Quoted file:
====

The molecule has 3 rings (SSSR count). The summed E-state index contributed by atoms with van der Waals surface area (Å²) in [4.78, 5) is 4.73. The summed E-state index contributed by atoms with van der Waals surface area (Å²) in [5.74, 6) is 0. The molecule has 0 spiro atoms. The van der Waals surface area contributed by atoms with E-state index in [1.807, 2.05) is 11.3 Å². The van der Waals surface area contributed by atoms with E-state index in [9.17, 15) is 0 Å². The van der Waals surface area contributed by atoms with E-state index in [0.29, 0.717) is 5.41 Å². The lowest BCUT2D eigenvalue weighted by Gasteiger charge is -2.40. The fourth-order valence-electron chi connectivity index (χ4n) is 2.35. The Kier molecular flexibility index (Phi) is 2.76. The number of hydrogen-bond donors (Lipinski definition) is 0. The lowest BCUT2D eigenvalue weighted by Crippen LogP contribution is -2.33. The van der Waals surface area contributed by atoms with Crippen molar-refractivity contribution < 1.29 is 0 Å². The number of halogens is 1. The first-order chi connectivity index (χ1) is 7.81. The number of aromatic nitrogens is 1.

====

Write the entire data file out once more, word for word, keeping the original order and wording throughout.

The molecule has 3 rings (SSSR count). The summed E-state index contributed by atoms with van der Waals surface area (Å²) in [4.78, 5) is 4.73. The summed E-state index contributed by atoms with van der Waals surface area (Å²) in [5.74, 6) is 0. The molecule has 0 spiro atoms. The van der Waals surface area contributed by atoms with E-state index in [1.807, 2.05) is 11.3 Å². The van der Waals surface area contributed by atoms with E-state index in [9.17, 15) is 0 Å². The van der Waals surface area contributed by atoms with E-state index in [0.29, 0.717) is 5.41 Å². The lowest BCUT2D eigenvalue weighted by Gasteiger charge is -2.40. The fourth-order valence-electron chi connectivity index (χ4n) is 2.35. The Kier molecular flexibility index (Phi) is 2.76. The number of hydrogen-bond donors (Lipinski definition) is 0. The lowest BCUT2D eigenvalue weighted by Crippen LogP contribution is -2.33. The van der Waals surface area contributed by atoms with Crippen molar-refractivity contribution < 1.29 is 0 Å². The number of halogens is 1. The first-order chi connectivity index (χ1) is 7.81. The number of aromatic nitrogens is 1.